***this post assumes you’ve seen the movie***
Star Trek has officially been “rebooted” in the form of a new feature motion picture. It’s like a new operating system and everything. I saw it last week and must say that I am duly impressed. I walked out of the theater having enjoyed two hours of solid film making. To be sure, it’s no Wrath of Khan. But the dialogue is well written with plenty of good lines scattered throughout. The acting is believable and the character portrayals aren’t so bad. The production value is sky high, with lots of little touches (especially sound) that bring a nice immersive feel to the universe presented. And the film’s opening sequence is among the most emotionally forceful of anything with the “Star Trek” name on it.
But it has its shortcomings as well. Oh, it’s good, and by any other title it may have been great. But as Star Trek goes, it leaves much to be desired. For one, there’s very little intellectual meat to be digested. After some really enjoyable character development (young Jim Kirk listens to the Beastie Boys* [Sabotage]) in the first act, the movie essentially becomes big-dumb-action flick, with one-dimensional villains that lack the nuance and human tragedy that embodies the adversaries in the Star Trek universe. There is no take-home parable or allegory or examination of the human condition, things that are at the very heart of the Star Trek experience. On top of that, parts of the premise really do strain even the considerable suspension of disbelief that Star Trek is afforded.
In true Trek fashion, here are some of my criticisms. I’ll try to avoid nitpicking and stick to the major ones:
- While the opening scenes are great cinema, why the hell was Lt. Kirk’s 9-month pregnant wife aboard the Kelvin? There are rules about being on planes when pregnant as I assume there would be for space-faring *military* vessels.
- I’m not sure how old anyone is supposed to be. Kirk is in his early twenties. Spock is already an officer and so is Scotty, so they’re both older. McCoy is also older, having had another life before Starfleet. Checkov is 17 (does that mean he was accepted into the academy at a younger age?).
- The Narada, Nero’s ship, is a mining vessel. How it was able to outmatch the Federation fleet while orbiting Vulcan is a mystery to me. I would not expect a mining ship, whose primary purpose is to extract and transport ore to be well armed at all. Yes, it’s from 180ish years in the future, but it was also wandering the galaxy for 23 years without a homebase. To me this seems to equivalent of a modern supertanker and it’s crew of roustabouts with deck guns taking out Admiral Nelson’s Royal Navy.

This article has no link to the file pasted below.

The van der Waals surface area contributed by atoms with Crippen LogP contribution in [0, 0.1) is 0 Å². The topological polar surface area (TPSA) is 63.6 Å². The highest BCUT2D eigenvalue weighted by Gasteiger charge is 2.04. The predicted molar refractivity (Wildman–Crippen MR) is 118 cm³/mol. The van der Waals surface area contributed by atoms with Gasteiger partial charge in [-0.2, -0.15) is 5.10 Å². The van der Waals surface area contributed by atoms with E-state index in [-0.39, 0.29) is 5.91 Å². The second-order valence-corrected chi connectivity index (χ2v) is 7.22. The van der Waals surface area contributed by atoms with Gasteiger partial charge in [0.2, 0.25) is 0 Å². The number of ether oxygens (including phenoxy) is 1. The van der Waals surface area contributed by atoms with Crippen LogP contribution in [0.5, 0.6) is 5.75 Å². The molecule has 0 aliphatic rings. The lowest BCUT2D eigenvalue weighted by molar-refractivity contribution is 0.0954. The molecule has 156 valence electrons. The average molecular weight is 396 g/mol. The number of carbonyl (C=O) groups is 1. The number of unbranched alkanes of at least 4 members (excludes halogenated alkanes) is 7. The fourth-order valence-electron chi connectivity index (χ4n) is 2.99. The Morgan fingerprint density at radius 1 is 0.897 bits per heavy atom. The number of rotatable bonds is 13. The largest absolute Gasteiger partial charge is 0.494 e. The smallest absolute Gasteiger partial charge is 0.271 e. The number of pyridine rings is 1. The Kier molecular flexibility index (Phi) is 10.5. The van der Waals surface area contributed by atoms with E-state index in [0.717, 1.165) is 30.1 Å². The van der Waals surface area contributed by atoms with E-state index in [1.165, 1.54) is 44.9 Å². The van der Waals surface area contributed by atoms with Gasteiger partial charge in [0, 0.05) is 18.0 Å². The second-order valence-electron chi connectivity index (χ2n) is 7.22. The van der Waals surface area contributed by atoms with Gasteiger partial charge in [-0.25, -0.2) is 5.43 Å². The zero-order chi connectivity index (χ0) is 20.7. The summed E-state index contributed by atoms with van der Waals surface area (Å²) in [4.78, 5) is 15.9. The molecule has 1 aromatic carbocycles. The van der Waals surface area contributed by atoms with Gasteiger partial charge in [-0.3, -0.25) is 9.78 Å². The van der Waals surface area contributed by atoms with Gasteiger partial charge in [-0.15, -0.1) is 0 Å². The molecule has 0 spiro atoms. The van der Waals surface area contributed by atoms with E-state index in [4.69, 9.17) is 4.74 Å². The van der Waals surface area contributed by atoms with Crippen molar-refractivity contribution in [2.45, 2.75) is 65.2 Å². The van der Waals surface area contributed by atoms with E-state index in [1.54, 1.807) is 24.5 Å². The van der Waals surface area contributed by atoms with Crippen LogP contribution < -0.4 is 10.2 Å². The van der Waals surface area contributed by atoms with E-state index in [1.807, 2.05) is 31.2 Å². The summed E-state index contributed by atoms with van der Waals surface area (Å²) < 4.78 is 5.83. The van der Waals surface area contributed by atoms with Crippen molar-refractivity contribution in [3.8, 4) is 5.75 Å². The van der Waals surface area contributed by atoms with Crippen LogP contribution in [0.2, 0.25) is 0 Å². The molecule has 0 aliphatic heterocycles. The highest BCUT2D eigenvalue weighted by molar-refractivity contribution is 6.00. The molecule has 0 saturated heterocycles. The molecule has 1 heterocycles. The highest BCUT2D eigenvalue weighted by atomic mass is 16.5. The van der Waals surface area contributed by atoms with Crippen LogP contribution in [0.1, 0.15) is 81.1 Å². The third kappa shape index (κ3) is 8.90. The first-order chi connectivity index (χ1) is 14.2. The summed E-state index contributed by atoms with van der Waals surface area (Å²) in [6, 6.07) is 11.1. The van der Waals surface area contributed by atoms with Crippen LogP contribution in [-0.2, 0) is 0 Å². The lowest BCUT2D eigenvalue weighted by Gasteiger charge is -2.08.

- As a side thought to that, why didn’t Nero just present his ship and its tech-from-the-future to the Romulan Empire, which could use the advances to conquer the galaxy? The Federation having to overcome that advantage actually seems like a decent platform to base this new alt-Trek around.
- The whole last scene, ie the cadet-to-captain thing. Throughout the movie, Kirk isn’t even a commissioned officer. Yet upon graduation he’s given the flagship of the Federation? I don’t care how many planets he saved, there would certainly be dozens or hundreds of older, experienced superior officers more qualified for such a distinguished post, many of whom would probably resign in protest. Assign him to the Enterprise with a bump to full lieutenant until he gets some field experience, sure. But captain? Hardly.
- Finally: Too much lens flare.
Overall, an enjoyable flick, if you’re not hoping to have your mind challenged and you don’t think too hard about what you just saw. This movie was a foundation however and I’m looking forward to seeing what the sequels will bring. Maybe our characters might actually “boldly go” somewhere. Also, everyone has been going on about how good the new cast seems to work, but for my money, the most compelling character in the film is Captain Pike. I wouldn’t mind seeing more adventures with him at the helm.
And oh yeah, I could probably write an entire paper on Abrams’ apparent disdain for Vulcans and their suppressed emotions and logical approaches to life: destroying the planet and “unvulcanizing” Spock by the end of the film while rewarding Kirk’s recklessness. But that’s a subject for another post.
*The Beastie Boys are huge Star Trek fans, so I’m sure they’re thrilled that young Kirk listens to their music.